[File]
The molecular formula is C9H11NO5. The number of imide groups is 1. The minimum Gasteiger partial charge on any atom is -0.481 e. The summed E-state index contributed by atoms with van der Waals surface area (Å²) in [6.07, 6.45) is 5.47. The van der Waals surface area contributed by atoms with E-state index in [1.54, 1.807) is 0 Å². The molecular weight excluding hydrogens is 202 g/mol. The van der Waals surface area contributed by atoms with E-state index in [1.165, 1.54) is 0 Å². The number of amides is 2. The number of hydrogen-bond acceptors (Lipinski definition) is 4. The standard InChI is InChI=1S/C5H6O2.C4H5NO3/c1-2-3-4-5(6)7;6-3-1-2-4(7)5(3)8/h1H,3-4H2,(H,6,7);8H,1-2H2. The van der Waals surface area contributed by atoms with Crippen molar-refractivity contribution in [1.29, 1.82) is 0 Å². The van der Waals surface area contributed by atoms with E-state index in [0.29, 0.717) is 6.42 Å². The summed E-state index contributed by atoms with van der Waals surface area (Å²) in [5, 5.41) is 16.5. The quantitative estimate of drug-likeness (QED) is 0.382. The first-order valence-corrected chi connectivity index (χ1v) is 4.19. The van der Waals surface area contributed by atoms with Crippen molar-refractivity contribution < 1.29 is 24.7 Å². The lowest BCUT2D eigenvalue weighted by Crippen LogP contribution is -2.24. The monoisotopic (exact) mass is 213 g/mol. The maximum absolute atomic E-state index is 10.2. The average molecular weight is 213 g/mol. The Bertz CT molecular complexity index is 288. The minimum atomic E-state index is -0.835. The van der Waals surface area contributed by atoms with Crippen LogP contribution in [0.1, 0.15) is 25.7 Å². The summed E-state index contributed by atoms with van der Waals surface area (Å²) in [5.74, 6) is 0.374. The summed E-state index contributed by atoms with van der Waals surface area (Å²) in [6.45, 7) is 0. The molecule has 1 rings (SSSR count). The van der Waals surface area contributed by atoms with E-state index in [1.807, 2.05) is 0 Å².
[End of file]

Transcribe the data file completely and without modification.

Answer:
The molecular formula is C9H11NO5. The number of imide groups is 1. The minimum Gasteiger partial charge on any atom is -0.481 e. The summed E-state index contributed by atoms with van der Waals surface area (Å²) in [6.07, 6.45) is 5.47. The van der Waals surface area contributed by atoms with E-state index in [1.54, 1.807) is 0 Å². The molecular weight excluding hydrogens is 202 g/mol. The van der Waals surface area contributed by atoms with E-state index in [1.165, 1.54) is 0 Å². The number of amides is 2. The number of hydrogen-bond acceptors (Lipinski definition) is 4. The standard InChI is InChI=1S/C5H6O2.C4H5NO3/c1-2-3-4-5(6)7;6-3-1-2-4(7)5(3)8/h1H,3-4H2,(H,6,7);8H,1-2H2. The van der Waals surface area contributed by atoms with Crippen molar-refractivity contribution in [1.29, 1.82) is 0 Å². The van der Waals surface area contributed by atoms with E-state index in [0.29, 0.717) is 6.42 Å². The summed E-state index contributed by atoms with van der Waals surface area (Å²) in [5, 5.41) is 16.5. The quantitative estimate of drug-likeness (QED) is 0.382. The first-order valence-corrected chi connectivity index (χ1v) is 4.19. The van der Waals surface area contributed by atoms with Crippen molar-refractivity contribution < 1.29 is 24.7 Å². The lowest BCUT2D eigenvalue weighted by Crippen LogP contribution is -2.24. The monoisotopic (exact) mass is 213 g/mol. The maximum absolute atomic E-state index is 10.2. The average molecular weight is 213 g/mol. The Bertz CT molecular complexity index is 288. The minimum atomic E-state index is -0.835. The van der Waals surface area contributed by atoms with Crippen LogP contribution in [0.1, 0.15) is 25.7 Å². The summed E-state index contributed by atoms with van der Waals surface area (Å²) in [5.74, 6) is 0.374. The summed E-state index contributed by atoms with van der Waals surface area (Å²) in [6.45, 7) is 0. The molecule has 1 rings (SSSR count). The van der Waals surface area contributed by atoms with E-state index in [1.807, 2.05) is 0 Å².